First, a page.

City staff is recommending that city commissioners vote to expand the City’s Water and Sewer Loans program to include a Whole House Plumbing Replacement program available to residential water utility customers.
The reason for the program is the impact of the city’s aging water infrastructure. When the system fails -which is happening more frequently – property owners are responsible for the cost of maintenance and repairs and these costs can often be a burden to property owners.
The program will be provided through a revolving loan fund and administered by Customer Operations as a component of the Water and Sewer Loans program.
Loans will be available on a first come, first serve basis upon implementation of the program. Installment loans are offered at a fixed 5% interest rate, up to 5-years financing and loan amounts can range from $500 to $10,000 to residential water utility customers only. Payments are billed via the customer’s monthly utility statement. Also, a promissory note will be required, and a lien placed on the property.
At the November 8, 2017 City Commission meeting, the Commission authorized an expansion of the City’s Water and Sewer Loans program to include a Whole House Plumbing Replacement pilot program beginning November 9, 2017 and ending September 30, 2018 to financially assist customers with the replacement of failing water pipes in private homes.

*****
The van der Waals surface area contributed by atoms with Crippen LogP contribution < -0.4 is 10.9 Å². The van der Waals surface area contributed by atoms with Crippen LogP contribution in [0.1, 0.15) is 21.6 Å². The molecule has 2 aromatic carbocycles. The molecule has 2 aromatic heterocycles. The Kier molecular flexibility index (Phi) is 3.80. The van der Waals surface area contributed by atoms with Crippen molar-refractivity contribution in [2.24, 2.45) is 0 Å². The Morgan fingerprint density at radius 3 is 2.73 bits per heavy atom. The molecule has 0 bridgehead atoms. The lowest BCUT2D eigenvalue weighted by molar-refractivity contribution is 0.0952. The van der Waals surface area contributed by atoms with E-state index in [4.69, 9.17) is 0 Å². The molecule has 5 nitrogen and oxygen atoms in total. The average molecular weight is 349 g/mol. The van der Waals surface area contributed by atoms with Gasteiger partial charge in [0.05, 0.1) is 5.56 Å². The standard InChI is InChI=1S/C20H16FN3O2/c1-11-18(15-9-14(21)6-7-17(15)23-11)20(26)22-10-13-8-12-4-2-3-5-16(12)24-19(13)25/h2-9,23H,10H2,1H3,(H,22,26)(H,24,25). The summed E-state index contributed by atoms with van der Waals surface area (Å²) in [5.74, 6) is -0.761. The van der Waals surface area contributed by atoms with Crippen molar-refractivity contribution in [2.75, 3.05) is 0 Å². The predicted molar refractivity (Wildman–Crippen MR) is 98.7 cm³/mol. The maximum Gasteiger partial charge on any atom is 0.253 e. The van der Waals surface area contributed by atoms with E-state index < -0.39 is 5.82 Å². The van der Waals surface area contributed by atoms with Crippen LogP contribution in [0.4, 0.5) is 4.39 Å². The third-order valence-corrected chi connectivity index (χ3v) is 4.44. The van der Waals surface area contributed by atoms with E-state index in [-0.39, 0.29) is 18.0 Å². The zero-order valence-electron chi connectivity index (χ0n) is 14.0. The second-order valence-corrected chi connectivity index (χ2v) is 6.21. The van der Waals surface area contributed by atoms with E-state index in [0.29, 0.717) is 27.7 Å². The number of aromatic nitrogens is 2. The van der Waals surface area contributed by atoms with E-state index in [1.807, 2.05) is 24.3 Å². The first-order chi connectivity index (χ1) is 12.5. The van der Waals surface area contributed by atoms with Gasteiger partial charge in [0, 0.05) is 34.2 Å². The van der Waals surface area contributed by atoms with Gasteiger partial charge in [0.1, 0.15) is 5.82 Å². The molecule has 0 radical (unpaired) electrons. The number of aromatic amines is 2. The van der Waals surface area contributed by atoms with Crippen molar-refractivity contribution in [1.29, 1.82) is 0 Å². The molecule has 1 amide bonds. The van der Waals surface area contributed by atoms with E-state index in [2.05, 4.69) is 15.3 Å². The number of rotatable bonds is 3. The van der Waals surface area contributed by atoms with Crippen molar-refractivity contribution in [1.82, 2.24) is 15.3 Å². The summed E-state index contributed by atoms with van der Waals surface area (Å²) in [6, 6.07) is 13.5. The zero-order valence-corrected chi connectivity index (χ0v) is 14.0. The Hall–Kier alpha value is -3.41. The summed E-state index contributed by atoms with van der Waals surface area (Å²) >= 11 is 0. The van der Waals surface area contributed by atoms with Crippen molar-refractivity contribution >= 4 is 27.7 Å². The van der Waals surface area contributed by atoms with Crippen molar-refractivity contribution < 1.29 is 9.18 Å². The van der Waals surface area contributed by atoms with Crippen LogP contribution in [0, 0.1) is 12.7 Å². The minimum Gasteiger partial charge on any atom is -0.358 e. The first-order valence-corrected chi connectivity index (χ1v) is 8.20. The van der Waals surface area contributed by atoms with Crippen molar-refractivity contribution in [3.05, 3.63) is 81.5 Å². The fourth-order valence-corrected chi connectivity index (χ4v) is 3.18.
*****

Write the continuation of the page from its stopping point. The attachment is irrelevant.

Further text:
This pilot program ran from November 9, 2017 through September 30, 2018 and was deemed a success based on successful assistance of three property owners for a total amount of $12,000.
The pilot program has now expired and staff is seeking approval to continue the program as an ongoing loan measure to residential water utility customers.
In ONE YEAR you only had three property owners for a total amount of $12,000 take advantage of this Program and you call it a Success? WOW.
The “reason” for the program stated in your report is incorrect. It is not the impact of the city’s aging water infrastructure, but rather the property owner’s aging plumbing systems. And yes, when it fails, it is the property owner’s are responsible for the cost of the repairs, which can be a tremendous financial burden.
Plumbing systems built in the 1940s through 1960s are reaching the end of their useful service life. Even plumbing systems built in the 1970s may be near the point of failure, depending on the materials used during construction and how the system has been maintained throughout the years.
Rarely is household plumbing system maintenance ever considered by homeowners until their is a problem. It is the perfect example of “out-of-sight, out-of-mind.” When was the last time you checked your plumbing, or your pressure reducing valve, or had your water heater serviced?
The City’s low-interest loan program is a way for the City’s residential water customers to proactively address potentially serious problems. Hopefully, before a catastrophic pluming failure occurs in their homes.
Let’s start with City Hall replumbing program; their plumbing failed in about 2013 and has been way-backed up ever since. Is this why Tadros sent his workers into raw sewage….?
So – Who owned these three homes in the ‘pilot’ study…?